Cuomo's Comments Don't Rattle Legislators
Legal Sports Report

Key Senator Brushes Off NY Sports Betting Comments From Governor Cuomo

NY sports betting

State Sen. Joseph Addabbo Jr. is fighting back against recent comments from Gov. Andrew Cuomo regarding mobile NY sports betting.

At Addabbo’s urging, the Senate included mobile wagering in its budget proposal last week. In a radio interview aired Monday, Cuomo downplayed the impact the addition could make on the state’s budget.

Addabbo told Legal Sports Report he believes mobile wagering can still be part of budget negotiations with the governor and Assembly. Addabbo served Robert Mujica, the governor’s budget director, with legal arguments supporting mobile NY sports betting under current law.

“The governor’s comments yesterday are concerning but part of the process. Thankfully, the budget is not a one-day event. We have time to impress on the governor how serious the budget deficit is and how we can address it credibly with mobile wagering in the budget. Over the next 10 days or so, my hope is to convince the governor that it’s the right thing to do.”

The final budget needs to be completed by March 31 to be ready for the start of the state’s fiscal year the next day.

Cuomo’s comments don’t take in big picture

Speaking with WAMC’s Alan Chartock, Cuomo contended the reason he didn’t have sports betting in the budget is that the financial impact isn’t there for the state:

Sports betting, first of all, does not make you that much money. New Jersey has sports betting, it’s on TV all the time. You can’t turn on the darn TV without seeing it. They raised something like $13 million dollars – $13 million dollars is a rounding error in our state. So I don’t even think the economic benefit is there.

Addabbo responded that sports betting has generated $125 million in New Jersey since its inception last June. He added that language in the Senate budget proposal requiring a $15 million one-time licensing fee would generate $60 million for the state for the next fiscal year, before taxes on revenue are even considered.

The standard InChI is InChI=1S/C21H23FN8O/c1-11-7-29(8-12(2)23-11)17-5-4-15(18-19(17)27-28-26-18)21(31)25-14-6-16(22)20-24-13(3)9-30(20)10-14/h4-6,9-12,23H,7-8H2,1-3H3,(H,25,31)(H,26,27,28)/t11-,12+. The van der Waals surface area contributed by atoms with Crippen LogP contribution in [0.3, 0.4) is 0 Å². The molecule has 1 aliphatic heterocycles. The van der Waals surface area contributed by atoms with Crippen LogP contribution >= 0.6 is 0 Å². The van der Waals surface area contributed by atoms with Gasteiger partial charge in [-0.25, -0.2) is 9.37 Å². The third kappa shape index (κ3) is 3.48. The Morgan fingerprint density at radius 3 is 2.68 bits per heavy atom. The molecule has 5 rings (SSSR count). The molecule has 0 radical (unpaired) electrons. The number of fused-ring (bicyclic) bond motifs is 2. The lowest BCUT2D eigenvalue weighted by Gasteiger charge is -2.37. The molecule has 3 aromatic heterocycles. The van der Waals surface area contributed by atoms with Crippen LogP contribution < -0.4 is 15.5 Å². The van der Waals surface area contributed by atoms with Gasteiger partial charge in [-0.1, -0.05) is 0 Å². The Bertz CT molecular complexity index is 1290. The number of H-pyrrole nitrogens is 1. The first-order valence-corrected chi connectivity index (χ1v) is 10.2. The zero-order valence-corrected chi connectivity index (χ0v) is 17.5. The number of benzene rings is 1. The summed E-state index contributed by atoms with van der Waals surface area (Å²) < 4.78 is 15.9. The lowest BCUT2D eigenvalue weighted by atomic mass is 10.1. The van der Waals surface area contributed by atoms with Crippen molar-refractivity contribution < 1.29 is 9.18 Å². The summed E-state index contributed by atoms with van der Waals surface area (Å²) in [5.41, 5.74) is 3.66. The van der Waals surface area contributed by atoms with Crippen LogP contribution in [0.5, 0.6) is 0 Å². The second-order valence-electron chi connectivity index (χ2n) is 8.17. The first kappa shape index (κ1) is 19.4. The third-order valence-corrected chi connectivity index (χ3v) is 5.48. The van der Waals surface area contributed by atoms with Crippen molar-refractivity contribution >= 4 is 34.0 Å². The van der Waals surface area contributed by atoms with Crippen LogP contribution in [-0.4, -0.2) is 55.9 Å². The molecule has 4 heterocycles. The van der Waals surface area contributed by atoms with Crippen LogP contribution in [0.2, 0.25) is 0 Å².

“That’s significant revenue,” Addabbo said. “It’s money we don’t have and money we need. The budget starts with a $3 billion deficit and we don’t want to raise taxes.”

“Sports betting is already being done in our state. To recapture legal money in our state and stop it from getting siphoned off by other states, it’s sitting there.”

NY sports betting faces uphill battle in budget

In the radio interview, Cuomo also admitted that he wasn’t a fan of mobile sports betting and how “you can bet any time from your cell phone.”

In New Jersey, 80 percent of sports betting revenue came from mobile and online last month.

Addabbo and Assemblyman Gary Pretlow assert that the legislature has the right to authorize mobile wagering under the state constitution, and that it is necessary to do so.

Otherwise, rather than drive to upstate for NY sports betting, people in New York City will continue do bet with neighborhood bookies, offshore websites or by making the closer journey into New Jersey.

However, Pretlow is not with Addabbo on the issue of including mobile wagering in the budget. A representative from Pretlow’s office told LSR that he doesn’t see any chance of it making the overall budget, is generally not a fan of placing policy in the budget, and his focus on mobile wagering will be legislatively.

Matthew Kredell
- Matthew started his career as a sportswriter at the Los Angeles Daily News, where he covered the NFL, Kobe-Shaq three-peat, Pete Carroll’s USC football teams, USC basketball, pro tennis, Kings hockey and fulfilled his childhood dream of sitting in the Dodgers’ dugout. His reporting on efforts to legalize sports betting began in 2010, when Playboy Magazine flew him to Prague to hang out with online sportsbook pioneer Calvin Ayre and show how the NFL was pushing US money overseas by fighting expansion of regulated sports betting across the country. A USC journalism alum, Matt also has written on a variety of topics for Men’s Journal, Los Angeles magazine, LA Weekly and ESPN.com.
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